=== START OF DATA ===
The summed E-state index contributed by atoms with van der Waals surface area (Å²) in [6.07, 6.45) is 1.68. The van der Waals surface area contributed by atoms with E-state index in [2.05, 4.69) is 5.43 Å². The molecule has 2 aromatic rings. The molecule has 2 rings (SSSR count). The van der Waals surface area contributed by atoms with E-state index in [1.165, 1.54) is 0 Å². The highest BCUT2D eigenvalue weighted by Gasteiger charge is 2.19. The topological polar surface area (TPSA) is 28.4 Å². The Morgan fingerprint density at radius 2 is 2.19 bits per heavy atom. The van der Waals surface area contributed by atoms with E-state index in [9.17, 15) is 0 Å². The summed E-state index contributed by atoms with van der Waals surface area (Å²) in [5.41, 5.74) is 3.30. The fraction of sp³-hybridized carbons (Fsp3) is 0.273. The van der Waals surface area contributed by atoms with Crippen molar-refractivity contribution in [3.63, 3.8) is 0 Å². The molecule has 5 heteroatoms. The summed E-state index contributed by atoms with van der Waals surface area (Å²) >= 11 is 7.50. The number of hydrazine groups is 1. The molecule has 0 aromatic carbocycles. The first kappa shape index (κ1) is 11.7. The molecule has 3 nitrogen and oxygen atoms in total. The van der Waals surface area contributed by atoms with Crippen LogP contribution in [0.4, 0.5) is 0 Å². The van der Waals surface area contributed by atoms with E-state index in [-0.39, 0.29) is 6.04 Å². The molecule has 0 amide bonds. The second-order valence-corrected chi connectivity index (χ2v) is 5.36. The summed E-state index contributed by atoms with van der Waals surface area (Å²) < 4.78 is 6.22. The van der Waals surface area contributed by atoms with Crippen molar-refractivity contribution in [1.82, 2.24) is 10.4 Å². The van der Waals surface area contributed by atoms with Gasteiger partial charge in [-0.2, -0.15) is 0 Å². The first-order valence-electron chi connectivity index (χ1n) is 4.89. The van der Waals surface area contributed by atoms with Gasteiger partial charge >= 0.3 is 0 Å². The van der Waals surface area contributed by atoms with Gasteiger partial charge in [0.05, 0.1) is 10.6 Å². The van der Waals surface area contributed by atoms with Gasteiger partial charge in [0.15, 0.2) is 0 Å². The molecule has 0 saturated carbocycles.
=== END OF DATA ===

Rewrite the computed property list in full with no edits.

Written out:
The summed E-state index contributed by atoms with van der Waals surface area (Å²) in [6.07, 6.45) is 1.68. The van der Waals surface area contributed by atoms with E-state index in [2.05, 4.69) is 5.43 Å². The molecule has 2 aromatic rings. The molecule has 2 rings (SSSR count). The van der Waals surface area contributed by atoms with E-state index in [1.165, 1.54) is 0 Å². The highest BCUT2D eigenvalue weighted by Gasteiger charge is 2.19. The topological polar surface area (TPSA) is 28.4 Å². The Morgan fingerprint density at radius 2 is 2.19 bits per heavy atom. The van der Waals surface area contributed by atoms with E-state index in [9.17, 15) is 0 Å². The summed E-state index contributed by atoms with van der Waals surface area (Å²) in [5.41, 5.74) is 3.30. The fraction of sp³-hybridized carbons (Fsp3) is 0.273. The van der Waals surface area contributed by atoms with Crippen molar-refractivity contribution in [3.63, 3.8) is 0 Å². The molecule has 5 heteroatoms. The summed E-state index contributed by atoms with van der Waals surface area (Å²) >= 11 is 7.50. The number of hydrazine groups is 1. The molecule has 0 aromatic carbocycles. The first kappa shape index (κ1) is 11.7. The molecule has 3 nitrogen and oxygen atoms in total. The van der Waals surface area contributed by atoms with Crippen LogP contribution in [0.4, 0.5) is 0 Å². The van der Waals surface area contributed by atoms with E-state index in [-0.39, 0.29) is 6.04 Å². The molecule has 0 amide bonds. The second-order valence-corrected chi connectivity index (χ2v) is 5.36. The summed E-state index contributed by atoms with van der Waals surface area (Å²) < 4.78 is 6.22. The van der Waals surface area contributed by atoms with Crippen molar-refractivity contribution in [1.82, 2.24) is 10.4 Å². The van der Waals surface area contributed by atoms with Gasteiger partial charge in [-0.2, -0.15) is 0 Å². The first-order valence-electron chi connectivity index (χ1n) is 4.89. The van der Waals surface area contributed by atoms with Gasteiger partial charge >= 0.3 is 0 Å². The van der Waals surface area contributed by atoms with Gasteiger partial charge in [0.05, 0.1) is 10.6 Å². The van der Waals surface area contributed by atoms with Gasteiger partial charge in [0.15, 0.2) is 0 Å². The molecule has 0 saturated carbocycles.